Dr. Chris Nichol doesn’t mince words with a dozen attentive Grade 8 students as he leads an examination of a patient named “Stan”, an animatronic manikin, who in this scenario has just been taken by ambulance to a simulated emergency room (ER) in Camrose following a snowboarding accident.
The teens are part of the group called Young Medical Minds (YMM), who spend six evenings learning about the various professions involved in health care. For two hours a week, they experience the various steps taken during a trauma with Stan — including emergency medical response, ER, diagnostics, treatment and recovery.
“Children need to know there are options for them even when they work in rural areas,” said Carol Breitkreutz, program facilitator for the Young Medical Minds Educational Institute, and health facilitator with Alberta Health Services (AHS). “This program opens up a wide variety of career options for them that they have never even considered. Some are even inspired to get serious about their academics so they can go on and take more training.”
The youth program was launched in 2015 after Dr. Nichol approached Breitkreutz with the idea of reaching out to local young people to get them interested in the health-care field. As a junior high student himself, Dr. Nichol had the opportunity to attend a science program, and was so impressed it stuck with him over the years.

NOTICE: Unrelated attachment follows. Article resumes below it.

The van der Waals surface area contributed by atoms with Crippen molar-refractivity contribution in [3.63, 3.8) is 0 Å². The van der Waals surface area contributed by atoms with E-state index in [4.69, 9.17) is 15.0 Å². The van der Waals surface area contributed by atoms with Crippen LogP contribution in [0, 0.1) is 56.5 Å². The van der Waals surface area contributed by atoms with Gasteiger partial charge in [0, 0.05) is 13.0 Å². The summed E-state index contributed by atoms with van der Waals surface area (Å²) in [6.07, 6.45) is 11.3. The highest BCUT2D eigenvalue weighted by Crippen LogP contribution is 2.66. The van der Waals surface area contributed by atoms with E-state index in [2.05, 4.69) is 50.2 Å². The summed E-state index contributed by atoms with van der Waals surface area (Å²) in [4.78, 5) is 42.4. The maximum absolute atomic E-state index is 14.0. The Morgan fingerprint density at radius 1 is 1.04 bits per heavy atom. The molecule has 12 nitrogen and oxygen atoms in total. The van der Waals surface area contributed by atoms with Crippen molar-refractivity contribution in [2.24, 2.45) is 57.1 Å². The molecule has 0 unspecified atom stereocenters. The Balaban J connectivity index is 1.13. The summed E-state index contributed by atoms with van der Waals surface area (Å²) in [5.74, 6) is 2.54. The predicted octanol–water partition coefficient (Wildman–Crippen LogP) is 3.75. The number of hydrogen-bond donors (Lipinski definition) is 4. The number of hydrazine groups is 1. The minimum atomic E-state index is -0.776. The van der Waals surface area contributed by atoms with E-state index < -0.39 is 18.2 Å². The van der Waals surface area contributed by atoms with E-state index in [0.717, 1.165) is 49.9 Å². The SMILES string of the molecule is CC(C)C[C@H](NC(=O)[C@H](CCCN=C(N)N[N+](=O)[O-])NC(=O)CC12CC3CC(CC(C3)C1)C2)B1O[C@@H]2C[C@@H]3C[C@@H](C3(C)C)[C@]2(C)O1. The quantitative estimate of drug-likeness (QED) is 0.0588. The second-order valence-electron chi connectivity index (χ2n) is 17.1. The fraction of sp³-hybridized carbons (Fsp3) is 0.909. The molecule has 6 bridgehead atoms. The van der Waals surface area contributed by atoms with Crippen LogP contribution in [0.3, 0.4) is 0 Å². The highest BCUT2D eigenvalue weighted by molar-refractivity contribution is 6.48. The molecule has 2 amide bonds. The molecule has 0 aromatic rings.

“One of the things I remember most was playing with liquid nitrogen, and the (Smith Clinic) staff think I’m crazy because I still like to play with liquid nitrogen,” said Dr. Nichol with a twinkle in his eye.
The family doctor’s enthusiasm has piqued Grade 8 student Alex Hall’s interest. Fake blood, and the opportunity to suture chicken thighs, gave Alex a good sampling of what’s to come in his future career as a surgeon.
“Normally, you’d have to wait to do these things when you head out to university. It’s cool when you’re 13, 14, 15 and you get the chance to do this awesome program and experience it for yourself. Dr. Nichol is a great role model.”
Students apply to take part in the free program which has been funded with grants and donations in kind from groups such as the Health Science Association of Alberta, Rotary Club of Camrose, University of Alberta Augustana Campus, and St. Mary’s Hospital. Augustana nursing students also take part assisting the younger participants, with volunteers from a variety of health-care groups lending a hand. The program wraps up at Augustana campus, so students can see that they are able to begin their course work right in their own backyard if they choose.
Program volunteer, Linda Postma, RN, an Advanced Care Paramedic and Clinical Educator for AHS EMS Central Zone, believes it is vital to maintain a successful health-care field in the coming years.
“Somebody trained us and took the time to show us and to encourage us in our careers. I’m hoping to give back just a little bit. [Youth] are our future: they’re the ones who are going to be looking after us and we need to look after them.”
Dr. Nichol also enjoys sharing his health-care knowledge with the younger generation, and hopes they’ll one day venture down that path.
“It’s great working out here in rural Alberta,” he said. “If they end up in a rural setting, that’s great, and if they go to the big city, that’s fine as well. As a physician, I’d love to see physicians, but I’d be happy to see X-ray or laboratory techs, nurses, or anyone in the health-care field.”
// Written by Lorena Franchuk, RhPAP